The site being occupied made Guo under great pressure

During the construction of the Great Wall Station, a large part of the supplies had to be unloaded manually by members. The photo shows members hauling supplies in the chilly sea water. (Web Image)

Due to the limitations of "Xiang Yang Hong 10" in resisting and breaking ice, the team had to withdraw before the end of the Antarctic's short summer, leaving them very limited time.

However, to everyone's shock at this time, the site they had originally planned for building the station had been occupied by the tent of another country's investigation team. They had just arrived more than ten days earlier.

What to do? The pressure fell on team leader Guo Kun, who was resolute in his decision.

"The Great Wall Station must be completed, because if this step is not taken, none of the other plans could be implemented."

Guo Kun (wearing sunglasses) is both a pioneer and a witness of China's Antarctic investigation. (Web Image)

Guo Kun requested a new site selection. All expedition members were deployed onshore to split into two groups in search of a solid foundation with a water source.

A week later, the expedition team targeted the new site for the Great Wall Station on the east coast of Field Peninsula.

Next, in the icy sea water, 20 "assault team members" worked non-stop in shifts with a break every 10 minutes, and a dock able to take cargo was built within 3 days.

Afterwards, they spent another 120 hours moving more than 500 tons of materials ashore to the construction site.

Guo led the construction working 18 hours a day

The Chinese expedition team completed the construction of the Great Wall Station in just over a month after landing in Antarctica. The picture shows the completion ceremony of the Great Wall Station. (Web Image)

The construction work officially began, and all members, scientists, and logistical support personnel all became "construction workers".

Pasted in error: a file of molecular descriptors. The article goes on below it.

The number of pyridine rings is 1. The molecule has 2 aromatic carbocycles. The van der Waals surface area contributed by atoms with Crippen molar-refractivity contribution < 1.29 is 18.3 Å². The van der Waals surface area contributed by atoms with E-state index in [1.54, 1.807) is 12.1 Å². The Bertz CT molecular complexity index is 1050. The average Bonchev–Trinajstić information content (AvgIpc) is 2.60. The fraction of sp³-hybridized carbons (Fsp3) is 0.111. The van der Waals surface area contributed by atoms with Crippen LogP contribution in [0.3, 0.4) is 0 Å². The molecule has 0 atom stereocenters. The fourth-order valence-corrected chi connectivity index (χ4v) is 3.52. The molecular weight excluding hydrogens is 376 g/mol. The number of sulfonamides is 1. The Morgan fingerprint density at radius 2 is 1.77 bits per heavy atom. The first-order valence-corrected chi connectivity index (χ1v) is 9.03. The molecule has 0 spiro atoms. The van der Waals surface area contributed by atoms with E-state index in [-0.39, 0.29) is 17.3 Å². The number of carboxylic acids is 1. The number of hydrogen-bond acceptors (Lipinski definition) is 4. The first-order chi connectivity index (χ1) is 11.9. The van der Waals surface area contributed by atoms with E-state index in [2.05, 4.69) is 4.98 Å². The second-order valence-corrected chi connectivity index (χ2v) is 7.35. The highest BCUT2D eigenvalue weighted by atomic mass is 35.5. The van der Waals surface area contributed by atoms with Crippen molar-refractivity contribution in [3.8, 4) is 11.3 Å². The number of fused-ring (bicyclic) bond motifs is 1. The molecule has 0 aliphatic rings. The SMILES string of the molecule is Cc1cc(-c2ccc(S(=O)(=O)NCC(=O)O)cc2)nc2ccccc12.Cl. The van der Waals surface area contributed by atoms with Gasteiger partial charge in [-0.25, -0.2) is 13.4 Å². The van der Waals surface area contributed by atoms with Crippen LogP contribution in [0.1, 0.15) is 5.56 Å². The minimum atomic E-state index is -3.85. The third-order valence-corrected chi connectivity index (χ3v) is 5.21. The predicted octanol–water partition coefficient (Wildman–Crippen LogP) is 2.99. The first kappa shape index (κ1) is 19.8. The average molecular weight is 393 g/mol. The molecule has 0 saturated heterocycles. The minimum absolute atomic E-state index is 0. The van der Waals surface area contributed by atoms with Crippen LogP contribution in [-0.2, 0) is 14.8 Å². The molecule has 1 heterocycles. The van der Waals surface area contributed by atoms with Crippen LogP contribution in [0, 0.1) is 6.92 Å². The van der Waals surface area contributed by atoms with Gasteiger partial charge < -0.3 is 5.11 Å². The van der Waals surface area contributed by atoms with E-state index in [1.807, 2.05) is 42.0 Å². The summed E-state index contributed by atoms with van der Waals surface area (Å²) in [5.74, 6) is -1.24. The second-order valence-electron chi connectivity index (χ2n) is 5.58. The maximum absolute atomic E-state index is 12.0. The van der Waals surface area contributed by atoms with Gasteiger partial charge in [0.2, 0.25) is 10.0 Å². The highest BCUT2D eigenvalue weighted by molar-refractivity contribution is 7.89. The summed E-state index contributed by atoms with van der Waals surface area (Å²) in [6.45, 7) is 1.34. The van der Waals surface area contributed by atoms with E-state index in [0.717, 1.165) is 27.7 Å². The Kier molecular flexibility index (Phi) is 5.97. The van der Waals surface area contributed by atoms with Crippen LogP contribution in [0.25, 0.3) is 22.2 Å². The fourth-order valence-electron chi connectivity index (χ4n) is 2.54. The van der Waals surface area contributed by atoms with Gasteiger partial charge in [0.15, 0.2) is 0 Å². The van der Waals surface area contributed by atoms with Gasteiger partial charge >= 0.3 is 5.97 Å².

Everyone worked 17 to 18 hours a day in harsh conditions, digging and laying foundations, and building houses with components brought from China . "Cold, hungry, extremely exhausted" are the most common memories of the builders.

On February 16, 1985, the Great Wall Station was completed and the Chinese had a foothold in Antarctica just over 40 days after landing. Excluding site selection and material delivery, the actual time spent on construction was only 26 days.

With many expansions over the years, the Great Wall Station now houses 7 main structures, which can accommodate 60 people during summer and provide for 20 people overwintering for investigation during winter. (Web Image)

At the completion ceremony of the Great Wall Station, the five-star red flag was flying high. On that day, the news of joy from the Antarctic spread across the country.

Another good news was that after the initial construction of the Great Wall Station, scheduled for functioning only during the summer season, a thorough analysis of its operation and storage conditions by the investigation team confirmed that it had become ready for winter, and thus 8 members stayed at the station for the first overwinter scientific investigation - the Great Wall Station was upgraded to an all-year-round station.

It is unprecedented in the history of Antarctic exploration to establish a year-round station in such a short time.

Guo: Must do it right even it's life-risking

Guo Kun later became unable to walk, which was related to his work experience in the bitter cold of the Antarctic. The picture shows Guo in his old age being a guest on a TV programme. (Web Image)

Eight months after the completion of the Great Wall Station, Guo Kun attended the 13th Antarctic Treaty meeting, where every voting country unanimously agreed to China's accession as a consultative nation. From then on, China had a say in Antarctic affairs.

Guo Kun said in an interview that the Great Wall Station has "paved the way, took strides, won rights, laid the foundations, and opened a new era" for China's polar scientific investigation.

Afterwards, China accelerated its exploration of the Antarctic, and Guo, as a pioneer, also participated in the subsequent Zhongshan Station and the construction of the polar scientific investigation ship, "Xue Long". He made seven Antarctic trips and experienced countless dangers.

China's fifth Antarctic station, the Qinling Station was completed in February 2024. (Web Image)

Since the Great Wall Station was established in 1984, China now has five investigation stations in Antarctica, including the Qinling Station completed in February 2024.

It also has two dedicated polar scientific investigation ships, including the domestically-produced "Xue Long 2".

Guo Kun in his later years was unable to walk due to leg injuries, which were related to his work in the frigid Antarctica, but he had no regrets.

Speaking of the construction of the first Antarctic Station, Guo Kun said, "It's a matter of national honor and national dignity. Even if it cost me my life, I had to get this job done right!"

Guo passed away at the age of 83 in Beijing on April 3, 2019.

Read more: China's new Antarctic station was named "Qinling" for two reasons